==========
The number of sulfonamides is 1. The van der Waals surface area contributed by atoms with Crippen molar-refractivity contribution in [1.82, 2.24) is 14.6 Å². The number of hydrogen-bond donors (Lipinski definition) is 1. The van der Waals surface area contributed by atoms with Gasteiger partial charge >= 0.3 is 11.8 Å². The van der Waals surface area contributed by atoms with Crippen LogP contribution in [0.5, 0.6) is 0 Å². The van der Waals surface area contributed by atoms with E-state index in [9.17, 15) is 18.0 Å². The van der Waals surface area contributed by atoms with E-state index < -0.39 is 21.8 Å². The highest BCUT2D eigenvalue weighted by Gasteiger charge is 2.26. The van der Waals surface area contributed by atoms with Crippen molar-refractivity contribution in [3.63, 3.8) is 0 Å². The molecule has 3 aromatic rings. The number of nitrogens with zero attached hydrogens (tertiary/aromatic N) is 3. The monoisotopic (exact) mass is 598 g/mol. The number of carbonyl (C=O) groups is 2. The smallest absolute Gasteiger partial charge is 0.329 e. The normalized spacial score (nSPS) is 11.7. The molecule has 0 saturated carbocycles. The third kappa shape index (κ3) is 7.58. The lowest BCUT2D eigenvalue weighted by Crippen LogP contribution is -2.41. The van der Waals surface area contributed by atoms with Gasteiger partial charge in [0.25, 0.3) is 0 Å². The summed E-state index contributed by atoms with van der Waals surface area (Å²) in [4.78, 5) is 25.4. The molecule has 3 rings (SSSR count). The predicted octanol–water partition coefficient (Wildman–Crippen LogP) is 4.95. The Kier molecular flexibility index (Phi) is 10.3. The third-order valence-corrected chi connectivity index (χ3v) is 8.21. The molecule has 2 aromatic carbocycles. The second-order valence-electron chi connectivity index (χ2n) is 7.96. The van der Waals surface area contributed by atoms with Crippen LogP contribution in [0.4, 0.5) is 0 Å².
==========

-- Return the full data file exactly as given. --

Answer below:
The number of sulfonamides is 1. The van der Waals surface area contributed by atoms with Crippen molar-refractivity contribution in [1.82, 2.24) is 14.6 Å². The number of hydrogen-bond donors (Lipinski definition) is 1. The van der Waals surface area contributed by atoms with Gasteiger partial charge >= 0.3 is 11.8 Å². The van der Waals surface area contributed by atoms with Crippen LogP contribution in [0.5, 0.6) is 0 Å². The van der Waals surface area contributed by atoms with E-state index in [9.17, 15) is 18.0 Å². The van der Waals surface area contributed by atoms with E-state index < -0.39 is 21.8 Å². The highest BCUT2D eigenvalue weighted by Gasteiger charge is 2.26. The van der Waals surface area contributed by atoms with Crippen molar-refractivity contribution in [3.63, 3.8) is 0 Å². The molecule has 3 aromatic rings. The number of nitrogens with zero attached hydrogens (tertiary/aromatic N) is 3. The monoisotopic (exact) mass is 598 g/mol. The number of carbonyl (C=O) groups is 2. The smallest absolute Gasteiger partial charge is 0.329 e. The normalized spacial score (nSPS) is 11.7. The molecule has 0 saturated carbocycles. The third kappa shape index (κ3) is 7.58. The lowest BCUT2D eigenvalue weighted by Crippen LogP contribution is -2.41. The van der Waals surface area contributed by atoms with Gasteiger partial charge in [0.25, 0.3) is 0 Å². The summed E-state index contributed by atoms with van der Waals surface area (Å²) in [4.78, 5) is 25.4. The molecule has 3 rings (SSSR count). The predicted octanol–water partition coefficient (Wildman–Crippen LogP) is 4.95. The Kier molecular flexibility index (Phi) is 10.3. The third-order valence-corrected chi connectivity index (χ3v) is 8.21. The molecule has 2 aromatic carbocycles. The second-order valence-electron chi connectivity index (χ2n) is 7.96. The van der Waals surface area contributed by atoms with Crippen LogP contribution in [0.4, 0.5) is 0 Å².